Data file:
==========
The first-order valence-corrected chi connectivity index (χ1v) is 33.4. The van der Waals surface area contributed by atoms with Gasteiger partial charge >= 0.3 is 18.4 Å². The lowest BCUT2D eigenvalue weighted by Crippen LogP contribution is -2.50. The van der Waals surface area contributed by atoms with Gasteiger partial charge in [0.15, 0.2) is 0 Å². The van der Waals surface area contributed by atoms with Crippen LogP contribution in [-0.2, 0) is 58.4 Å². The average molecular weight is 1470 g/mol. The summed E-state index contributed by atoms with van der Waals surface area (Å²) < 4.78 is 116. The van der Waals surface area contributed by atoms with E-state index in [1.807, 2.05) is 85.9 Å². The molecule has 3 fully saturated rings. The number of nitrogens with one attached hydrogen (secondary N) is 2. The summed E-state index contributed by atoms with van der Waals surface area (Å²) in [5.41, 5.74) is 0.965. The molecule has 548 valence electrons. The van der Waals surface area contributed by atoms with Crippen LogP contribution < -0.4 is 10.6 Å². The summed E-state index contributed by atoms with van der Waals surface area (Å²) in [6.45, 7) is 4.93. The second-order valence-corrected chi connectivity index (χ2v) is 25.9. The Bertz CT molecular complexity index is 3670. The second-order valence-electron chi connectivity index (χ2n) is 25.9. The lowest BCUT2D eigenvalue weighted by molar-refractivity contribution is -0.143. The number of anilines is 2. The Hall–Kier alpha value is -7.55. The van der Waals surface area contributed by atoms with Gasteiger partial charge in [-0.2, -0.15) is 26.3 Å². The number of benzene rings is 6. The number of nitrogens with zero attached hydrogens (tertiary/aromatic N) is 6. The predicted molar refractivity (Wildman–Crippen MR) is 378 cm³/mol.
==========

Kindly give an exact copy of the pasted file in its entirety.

The first-order valence-corrected chi connectivity index (χ1v) is 33.4. The van der Waals surface area contributed by atoms with Gasteiger partial charge >= 0.3 is 18.4 Å². The lowest BCUT2D eigenvalue weighted by Crippen LogP contribution is -2.50. The van der Waals surface area contributed by atoms with Gasteiger partial charge in [0.15, 0.2) is 0 Å². The van der Waals surface area contributed by atoms with Crippen LogP contribution in [-0.2, 0) is 58.4 Å². The average molecular weight is 1470 g/mol. The summed E-state index contributed by atoms with van der Waals surface area (Å²) < 4.78 is 116. The van der Waals surface area contributed by atoms with E-state index in [1.807, 2.05) is 85.9 Å². The molecule has 3 fully saturated rings. The number of nitrogens with one attached hydrogen (secondary N) is 2. The summed E-state index contributed by atoms with van der Waals surface area (Å²) in [5.41, 5.74) is 0.965. The molecule has 548 valence electrons. The van der Waals surface area contributed by atoms with Crippen LogP contribution < -0.4 is 10.6 Å². The summed E-state index contributed by atoms with van der Waals surface area (Å²) in [6.45, 7) is 4.93. The second-order valence-corrected chi connectivity index (χ2v) is 25.9. The Bertz CT molecular complexity index is 3670. The second-order valence-electron chi connectivity index (χ2n) is 25.9. The lowest BCUT2D eigenvalue weighted by molar-refractivity contribution is -0.143. The number of anilines is 2. The Hall–Kier alpha value is -7.55. The van der Waals surface area contributed by atoms with Gasteiger partial charge in [-0.2, -0.15) is 26.3 Å². The number of benzene rings is 6. The number of nitrogens with zero attached hydrogens (tertiary/aromatic N) is 6. The predicted molar refractivity (Wildman–Crippen MR) is 378 cm³/mol.